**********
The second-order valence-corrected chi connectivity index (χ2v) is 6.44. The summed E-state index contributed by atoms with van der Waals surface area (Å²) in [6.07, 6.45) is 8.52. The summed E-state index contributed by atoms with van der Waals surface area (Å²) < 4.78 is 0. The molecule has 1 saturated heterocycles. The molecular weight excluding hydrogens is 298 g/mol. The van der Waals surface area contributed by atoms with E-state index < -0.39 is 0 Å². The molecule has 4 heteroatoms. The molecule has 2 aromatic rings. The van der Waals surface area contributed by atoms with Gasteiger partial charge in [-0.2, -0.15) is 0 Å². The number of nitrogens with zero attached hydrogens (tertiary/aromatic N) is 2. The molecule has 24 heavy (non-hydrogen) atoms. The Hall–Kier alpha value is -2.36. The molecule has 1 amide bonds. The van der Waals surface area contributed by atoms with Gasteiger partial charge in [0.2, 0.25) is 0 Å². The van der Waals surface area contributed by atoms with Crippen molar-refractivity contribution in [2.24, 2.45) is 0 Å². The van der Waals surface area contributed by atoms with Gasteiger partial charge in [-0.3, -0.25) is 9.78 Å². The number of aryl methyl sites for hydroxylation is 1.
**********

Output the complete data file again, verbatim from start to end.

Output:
The second-order valence-corrected chi connectivity index (χ2v) is 6.44. The summed E-state index contributed by atoms with van der Waals surface area (Å²) in [6.07, 6.45) is 8.52. The summed E-state index contributed by atoms with van der Waals surface area (Å²) < 4.78 is 0. The molecule has 1 saturated heterocycles. The molecular weight excluding hydrogens is 298 g/mol. The van der Waals surface area contributed by atoms with E-state index < -0.39 is 0 Å². The molecule has 4 heteroatoms. The molecule has 2 aromatic rings. The van der Waals surface area contributed by atoms with Gasteiger partial charge in [-0.2, -0.15) is 0 Å². The number of nitrogens with zero attached hydrogens (tertiary/aromatic N) is 2. The molecule has 24 heavy (non-hydrogen) atoms. The Hall–Kier alpha value is -2.36. The molecule has 1 amide bonds. The van der Waals surface area contributed by atoms with Gasteiger partial charge in [0.2, 0.25) is 0 Å². The van der Waals surface area contributed by atoms with Crippen molar-refractivity contribution in [2.24, 2.45) is 0 Å². The van der Waals surface area contributed by atoms with Gasteiger partial charge in [-0.3, -0.25) is 9.78 Å². The number of aryl methyl sites for hydroxylation is 1.